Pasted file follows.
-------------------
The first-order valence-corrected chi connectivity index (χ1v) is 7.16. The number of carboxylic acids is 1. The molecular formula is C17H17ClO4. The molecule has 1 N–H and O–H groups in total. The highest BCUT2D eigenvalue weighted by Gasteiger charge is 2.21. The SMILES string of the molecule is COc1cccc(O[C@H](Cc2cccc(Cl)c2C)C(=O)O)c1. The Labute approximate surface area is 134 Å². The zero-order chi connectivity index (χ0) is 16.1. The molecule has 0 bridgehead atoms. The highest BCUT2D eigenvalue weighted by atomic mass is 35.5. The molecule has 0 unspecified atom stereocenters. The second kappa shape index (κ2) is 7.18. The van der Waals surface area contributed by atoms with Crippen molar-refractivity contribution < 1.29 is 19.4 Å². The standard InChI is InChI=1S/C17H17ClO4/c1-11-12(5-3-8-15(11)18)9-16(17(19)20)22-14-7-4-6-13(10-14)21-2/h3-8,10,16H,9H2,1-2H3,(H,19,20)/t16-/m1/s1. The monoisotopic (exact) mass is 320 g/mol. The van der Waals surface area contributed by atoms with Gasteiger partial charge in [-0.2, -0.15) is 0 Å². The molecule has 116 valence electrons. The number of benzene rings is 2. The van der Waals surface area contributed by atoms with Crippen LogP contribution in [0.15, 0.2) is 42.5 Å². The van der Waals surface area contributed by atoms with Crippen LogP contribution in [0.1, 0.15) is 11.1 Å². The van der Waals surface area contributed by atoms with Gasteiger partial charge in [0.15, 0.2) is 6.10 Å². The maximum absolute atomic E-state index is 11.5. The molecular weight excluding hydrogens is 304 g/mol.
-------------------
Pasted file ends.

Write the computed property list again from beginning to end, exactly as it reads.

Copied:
The first-order valence-corrected chi connectivity index (χ1v) is 7.16. The number of carboxylic acids is 1. The molecular formula is C17H17ClO4. The molecule has 1 N–H and O–H groups in total. The highest BCUT2D eigenvalue weighted by Gasteiger charge is 2.21. The SMILES string of the molecule is COc1cccc(O[C@H](Cc2cccc(Cl)c2C)C(=O)O)c1. The Labute approximate surface area is 134 Å². The zero-order chi connectivity index (χ0) is 16.1. The molecule has 0 bridgehead atoms. The highest BCUT2D eigenvalue weighted by atomic mass is 35.5. The molecule has 0 unspecified atom stereocenters. The second kappa shape index (κ2) is 7.18. The van der Waals surface area contributed by atoms with Crippen molar-refractivity contribution < 1.29 is 19.4 Å². The standard InChI is InChI=1S/C17H17ClO4/c1-11-12(5-3-8-15(11)18)9-16(17(19)20)22-14-7-4-6-13(10-14)21-2/h3-8,10,16H,9H2,1-2H3,(H,19,20)/t16-/m1/s1. The monoisotopic (exact) mass is 320 g/mol. The van der Waals surface area contributed by atoms with Gasteiger partial charge in [-0.2, -0.15) is 0 Å². The molecule has 116 valence electrons. The number of benzene rings is 2. The van der Waals surface area contributed by atoms with Crippen LogP contribution in [0.15, 0.2) is 42.5 Å². The van der Waals surface area contributed by atoms with Crippen LogP contribution in [0.1, 0.15) is 11.1 Å². The van der Waals surface area contributed by atoms with Gasteiger partial charge in [0.15, 0.2) is 6.10 Å². The maximum absolute atomic E-state index is 11.5. The molecular weight excluding hydrogens is 304 g/mol.